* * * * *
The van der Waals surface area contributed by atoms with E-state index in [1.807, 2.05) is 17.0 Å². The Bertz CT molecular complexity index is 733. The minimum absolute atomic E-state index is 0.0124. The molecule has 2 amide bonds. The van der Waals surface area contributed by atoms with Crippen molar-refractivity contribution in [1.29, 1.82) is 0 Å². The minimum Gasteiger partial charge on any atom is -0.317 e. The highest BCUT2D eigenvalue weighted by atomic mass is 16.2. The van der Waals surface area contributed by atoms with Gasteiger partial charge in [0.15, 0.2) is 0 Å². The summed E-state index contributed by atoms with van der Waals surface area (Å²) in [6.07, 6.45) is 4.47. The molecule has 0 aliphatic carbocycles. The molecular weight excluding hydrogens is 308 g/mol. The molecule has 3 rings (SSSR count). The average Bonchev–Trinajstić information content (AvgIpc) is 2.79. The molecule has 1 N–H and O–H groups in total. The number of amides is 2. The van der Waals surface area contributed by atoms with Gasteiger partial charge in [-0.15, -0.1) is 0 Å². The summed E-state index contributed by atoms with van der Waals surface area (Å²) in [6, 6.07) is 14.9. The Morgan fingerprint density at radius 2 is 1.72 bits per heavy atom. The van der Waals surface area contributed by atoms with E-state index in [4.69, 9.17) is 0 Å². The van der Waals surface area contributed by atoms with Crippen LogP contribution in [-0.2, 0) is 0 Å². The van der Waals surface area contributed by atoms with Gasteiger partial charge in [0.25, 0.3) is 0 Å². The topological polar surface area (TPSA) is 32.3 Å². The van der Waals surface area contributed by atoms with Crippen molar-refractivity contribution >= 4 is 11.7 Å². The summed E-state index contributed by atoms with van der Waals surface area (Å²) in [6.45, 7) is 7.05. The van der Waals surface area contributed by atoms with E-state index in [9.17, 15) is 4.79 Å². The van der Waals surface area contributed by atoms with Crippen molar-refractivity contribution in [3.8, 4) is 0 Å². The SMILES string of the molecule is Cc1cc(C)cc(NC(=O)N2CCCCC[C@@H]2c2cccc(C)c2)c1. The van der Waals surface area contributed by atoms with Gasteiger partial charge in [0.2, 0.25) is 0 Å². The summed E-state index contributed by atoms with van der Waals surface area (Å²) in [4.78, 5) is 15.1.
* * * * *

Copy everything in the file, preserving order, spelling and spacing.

The van der Waals surface area contributed by atoms with E-state index in [1.807, 2.05) is 17.0 Å². The Bertz CT molecular complexity index is 733. The minimum absolute atomic E-state index is 0.0124. The molecule has 2 amide bonds. The van der Waals surface area contributed by atoms with Crippen molar-refractivity contribution in [1.29, 1.82) is 0 Å². The minimum Gasteiger partial charge on any atom is -0.317 e. The highest BCUT2D eigenvalue weighted by atomic mass is 16.2. The van der Waals surface area contributed by atoms with Gasteiger partial charge in [0.15, 0.2) is 0 Å². The summed E-state index contributed by atoms with van der Waals surface area (Å²) in [6.07, 6.45) is 4.47. The molecule has 0 aliphatic carbocycles. The molecular weight excluding hydrogens is 308 g/mol. The molecule has 3 rings (SSSR count). The average Bonchev–Trinajstić information content (AvgIpc) is 2.79. The molecule has 1 N–H and O–H groups in total. The number of amides is 2. The van der Waals surface area contributed by atoms with Gasteiger partial charge in [-0.15, -0.1) is 0 Å². The summed E-state index contributed by atoms with van der Waals surface area (Å²) in [6, 6.07) is 14.9. The Morgan fingerprint density at radius 2 is 1.72 bits per heavy atom. The van der Waals surface area contributed by atoms with E-state index in [4.69, 9.17) is 0 Å². The van der Waals surface area contributed by atoms with Crippen LogP contribution in [-0.2, 0) is 0 Å². The van der Waals surface area contributed by atoms with Gasteiger partial charge in [0.25, 0.3) is 0 Å². The topological polar surface area (TPSA) is 32.3 Å². The van der Waals surface area contributed by atoms with Crippen molar-refractivity contribution >= 4 is 11.7 Å². The summed E-state index contributed by atoms with van der Waals surface area (Å²) in [6.45, 7) is 7.05. The van der Waals surface area contributed by atoms with E-state index in [9.17, 15) is 4.79 Å². The van der Waals surface area contributed by atoms with Crippen molar-refractivity contribution in [3.8, 4) is 0 Å². The SMILES string of the molecule is Cc1cc(C)cc(NC(=O)N2CCCCC[C@@H]2c2cccc(C)c2)c1. The van der Waals surface area contributed by atoms with Gasteiger partial charge in [0.2, 0.25) is 0 Å². The summed E-state index contributed by atoms with van der Waals surface area (Å²) in [4.78, 5) is 15.1.